Three months ago, Level 3 Communications (NAS: LVLT) reported a decent first quarter. At the time, I told you to keep a lid on your enthusiasm for the stock because there were plenty of red flags hiding under the shiny veneer.
Today, Level 3's shares plunged 11% on disappointing second-quarter results. The stock has lost 29% of its value since that dire warning in early May. It's not always fun to be right.
Total revenue of $1.6 billion was just $1 million above the year-ago period. Level 3 managed to cut its bottom-line losses from $0.97 per share to $0.29 per share, but analysts were looking for an even smaller bucket of red ink.
The flat sales included 5% higher American revenues but also significant weakness in Europe and Latin America. In particular, orders from the U.K. government dwindled by 26% year over year.
But the worst warning sign on display here is the weak grip Level 3 has on its cash flows. In the second quarter, the company generated just $3 million of free cash flows, down from $19 million a year earlier. Neither figure is particularly impressive for a business with billion-dollar revenues, and it's a long-term trend that isn't going away:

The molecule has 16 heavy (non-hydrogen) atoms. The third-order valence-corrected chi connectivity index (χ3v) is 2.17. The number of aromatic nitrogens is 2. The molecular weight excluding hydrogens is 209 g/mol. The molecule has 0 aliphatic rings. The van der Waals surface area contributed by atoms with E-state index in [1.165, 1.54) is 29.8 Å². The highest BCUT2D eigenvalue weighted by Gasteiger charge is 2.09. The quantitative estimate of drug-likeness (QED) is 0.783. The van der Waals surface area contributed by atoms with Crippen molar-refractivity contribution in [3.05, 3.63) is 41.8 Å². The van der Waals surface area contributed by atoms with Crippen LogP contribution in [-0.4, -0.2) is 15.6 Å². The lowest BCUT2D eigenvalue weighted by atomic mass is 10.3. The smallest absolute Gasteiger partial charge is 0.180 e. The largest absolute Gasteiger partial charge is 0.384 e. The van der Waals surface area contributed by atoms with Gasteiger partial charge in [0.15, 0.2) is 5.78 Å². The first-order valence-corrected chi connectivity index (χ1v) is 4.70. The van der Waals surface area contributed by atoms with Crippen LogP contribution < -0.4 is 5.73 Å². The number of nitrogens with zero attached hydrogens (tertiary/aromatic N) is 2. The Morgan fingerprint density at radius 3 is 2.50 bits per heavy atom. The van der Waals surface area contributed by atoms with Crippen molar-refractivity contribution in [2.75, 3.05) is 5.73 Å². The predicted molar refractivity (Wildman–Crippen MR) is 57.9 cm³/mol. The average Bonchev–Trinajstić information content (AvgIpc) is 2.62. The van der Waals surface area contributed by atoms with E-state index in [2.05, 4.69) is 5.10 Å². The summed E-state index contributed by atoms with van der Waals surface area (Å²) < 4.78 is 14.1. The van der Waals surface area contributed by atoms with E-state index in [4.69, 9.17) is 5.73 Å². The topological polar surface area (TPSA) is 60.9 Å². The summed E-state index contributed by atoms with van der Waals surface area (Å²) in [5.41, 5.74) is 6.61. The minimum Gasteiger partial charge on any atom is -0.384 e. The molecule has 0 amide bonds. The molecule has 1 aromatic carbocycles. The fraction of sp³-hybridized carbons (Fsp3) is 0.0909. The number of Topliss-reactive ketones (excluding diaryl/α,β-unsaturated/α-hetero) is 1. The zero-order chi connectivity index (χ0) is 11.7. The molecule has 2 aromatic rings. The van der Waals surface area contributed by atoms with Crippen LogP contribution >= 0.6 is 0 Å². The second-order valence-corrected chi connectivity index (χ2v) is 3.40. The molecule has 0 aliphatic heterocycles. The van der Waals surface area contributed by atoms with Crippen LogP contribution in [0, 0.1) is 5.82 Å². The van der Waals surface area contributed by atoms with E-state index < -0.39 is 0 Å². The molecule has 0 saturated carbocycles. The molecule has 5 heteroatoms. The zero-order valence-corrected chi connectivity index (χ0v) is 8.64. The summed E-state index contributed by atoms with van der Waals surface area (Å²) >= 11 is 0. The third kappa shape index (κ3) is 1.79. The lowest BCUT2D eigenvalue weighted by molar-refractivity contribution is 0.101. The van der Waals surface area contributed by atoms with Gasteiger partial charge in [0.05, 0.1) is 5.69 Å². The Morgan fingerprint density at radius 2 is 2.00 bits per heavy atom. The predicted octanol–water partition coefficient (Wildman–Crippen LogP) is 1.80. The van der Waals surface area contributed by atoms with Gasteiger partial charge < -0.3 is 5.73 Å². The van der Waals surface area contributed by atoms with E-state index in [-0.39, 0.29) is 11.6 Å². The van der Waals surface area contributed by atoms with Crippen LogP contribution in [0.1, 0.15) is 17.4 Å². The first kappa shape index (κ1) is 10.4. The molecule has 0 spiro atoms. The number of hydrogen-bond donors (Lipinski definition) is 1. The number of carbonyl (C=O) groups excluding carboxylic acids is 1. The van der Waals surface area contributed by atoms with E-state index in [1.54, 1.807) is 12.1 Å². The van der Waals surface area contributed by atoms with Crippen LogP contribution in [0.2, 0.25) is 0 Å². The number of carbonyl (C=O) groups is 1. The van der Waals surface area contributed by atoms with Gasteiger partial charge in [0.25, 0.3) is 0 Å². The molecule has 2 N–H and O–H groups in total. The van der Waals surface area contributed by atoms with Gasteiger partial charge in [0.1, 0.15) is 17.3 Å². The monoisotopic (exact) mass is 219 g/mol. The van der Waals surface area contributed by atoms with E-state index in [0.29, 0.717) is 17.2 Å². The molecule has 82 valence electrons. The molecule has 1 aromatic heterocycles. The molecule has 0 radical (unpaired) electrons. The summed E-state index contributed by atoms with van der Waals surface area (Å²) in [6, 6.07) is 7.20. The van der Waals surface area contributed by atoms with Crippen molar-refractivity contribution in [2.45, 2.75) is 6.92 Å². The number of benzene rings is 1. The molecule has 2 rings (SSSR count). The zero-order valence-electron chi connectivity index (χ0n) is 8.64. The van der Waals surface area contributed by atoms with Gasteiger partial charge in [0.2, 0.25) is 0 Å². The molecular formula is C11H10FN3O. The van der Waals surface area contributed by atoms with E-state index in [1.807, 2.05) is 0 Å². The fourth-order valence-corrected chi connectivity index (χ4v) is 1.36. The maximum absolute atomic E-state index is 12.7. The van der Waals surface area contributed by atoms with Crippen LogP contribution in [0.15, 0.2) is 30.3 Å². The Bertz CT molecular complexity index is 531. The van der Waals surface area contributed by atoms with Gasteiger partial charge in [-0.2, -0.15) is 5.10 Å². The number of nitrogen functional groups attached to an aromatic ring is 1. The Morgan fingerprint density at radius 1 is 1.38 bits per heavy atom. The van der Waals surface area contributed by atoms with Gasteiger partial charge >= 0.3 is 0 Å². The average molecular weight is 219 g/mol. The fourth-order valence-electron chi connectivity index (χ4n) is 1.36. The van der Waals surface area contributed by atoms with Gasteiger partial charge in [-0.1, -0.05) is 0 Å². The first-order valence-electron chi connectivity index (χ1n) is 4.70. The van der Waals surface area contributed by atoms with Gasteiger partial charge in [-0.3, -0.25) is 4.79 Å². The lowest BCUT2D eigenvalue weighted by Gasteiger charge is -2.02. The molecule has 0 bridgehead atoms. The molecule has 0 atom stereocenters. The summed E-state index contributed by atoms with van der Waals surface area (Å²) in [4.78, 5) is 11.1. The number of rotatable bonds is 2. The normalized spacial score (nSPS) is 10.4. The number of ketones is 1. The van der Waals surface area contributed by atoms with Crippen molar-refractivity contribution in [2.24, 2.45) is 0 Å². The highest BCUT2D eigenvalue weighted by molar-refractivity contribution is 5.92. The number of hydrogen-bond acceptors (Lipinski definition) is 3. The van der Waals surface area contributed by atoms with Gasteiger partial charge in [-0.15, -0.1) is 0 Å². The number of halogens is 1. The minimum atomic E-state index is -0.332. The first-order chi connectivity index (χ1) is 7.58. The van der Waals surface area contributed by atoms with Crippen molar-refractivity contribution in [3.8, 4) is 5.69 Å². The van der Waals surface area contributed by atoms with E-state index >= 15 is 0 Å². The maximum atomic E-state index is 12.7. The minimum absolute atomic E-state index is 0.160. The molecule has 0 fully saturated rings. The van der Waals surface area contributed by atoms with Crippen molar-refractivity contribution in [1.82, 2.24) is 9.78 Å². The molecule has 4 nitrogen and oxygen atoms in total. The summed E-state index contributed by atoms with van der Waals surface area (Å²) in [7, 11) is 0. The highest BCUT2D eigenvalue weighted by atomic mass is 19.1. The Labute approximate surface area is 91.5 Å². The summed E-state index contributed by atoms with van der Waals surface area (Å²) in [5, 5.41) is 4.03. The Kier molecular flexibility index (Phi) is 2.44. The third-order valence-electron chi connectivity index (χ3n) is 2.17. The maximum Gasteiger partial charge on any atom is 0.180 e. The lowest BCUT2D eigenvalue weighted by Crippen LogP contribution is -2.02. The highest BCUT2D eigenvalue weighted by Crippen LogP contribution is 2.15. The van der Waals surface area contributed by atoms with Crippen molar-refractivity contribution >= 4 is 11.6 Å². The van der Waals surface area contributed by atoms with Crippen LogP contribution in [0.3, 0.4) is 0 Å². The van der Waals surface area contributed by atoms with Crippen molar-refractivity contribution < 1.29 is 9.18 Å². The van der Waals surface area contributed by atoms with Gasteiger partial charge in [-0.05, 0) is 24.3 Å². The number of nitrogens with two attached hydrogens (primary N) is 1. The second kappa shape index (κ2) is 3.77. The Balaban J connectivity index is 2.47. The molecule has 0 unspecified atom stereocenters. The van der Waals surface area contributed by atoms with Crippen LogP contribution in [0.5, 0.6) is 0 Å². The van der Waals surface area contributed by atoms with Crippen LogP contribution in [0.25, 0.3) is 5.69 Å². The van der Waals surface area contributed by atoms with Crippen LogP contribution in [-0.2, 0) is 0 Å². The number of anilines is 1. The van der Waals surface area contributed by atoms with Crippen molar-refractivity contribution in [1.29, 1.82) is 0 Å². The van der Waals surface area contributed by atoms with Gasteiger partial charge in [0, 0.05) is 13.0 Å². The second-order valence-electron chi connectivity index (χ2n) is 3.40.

Mind you, that chart starts after the 2008 financial crisis. You'd expect a healthy service business to grow healthier as consumer, government, and enterprise spending ramp up in the aftermath of that crash, but Level 3 is doing the exact opposite. I still don't see any sign that management is up to the turnaround task at hand.
And for all of this execution risk, you don't even get a dividend bonus. AT&T (NYS: T) and Verizon (NYS: VZ) both combine Level 3-style networking scale with financial stability and decent dividend payouts. Or you can rely on CenturyLink (NYS: CTL) and Windstream (NAS: WIN) to pair even fatter yields with some growth potential.
Either way, I can't think of an investment thesis that would lead me to Level 3 today when there are so many better choices on the market. My bearish CAPScall on Level 3 soared today, and I expect more of the same in coming quarters.
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The article This Telecom Stock Is Still the Worst of Its Breed originally appeared on Fool.com.Fool contributor Anders Bylund holds no position in any of the companies mentioned. Check out Anders' holdings and bio, or follow him on Twitter and Google+. The Motley Fool has a disclosure policy.We Fools may not all hold the same opinion, but we all believe that considering a diverse range of insights makes us better investors. Try any of our Foolish newsletter services free for 30 days.
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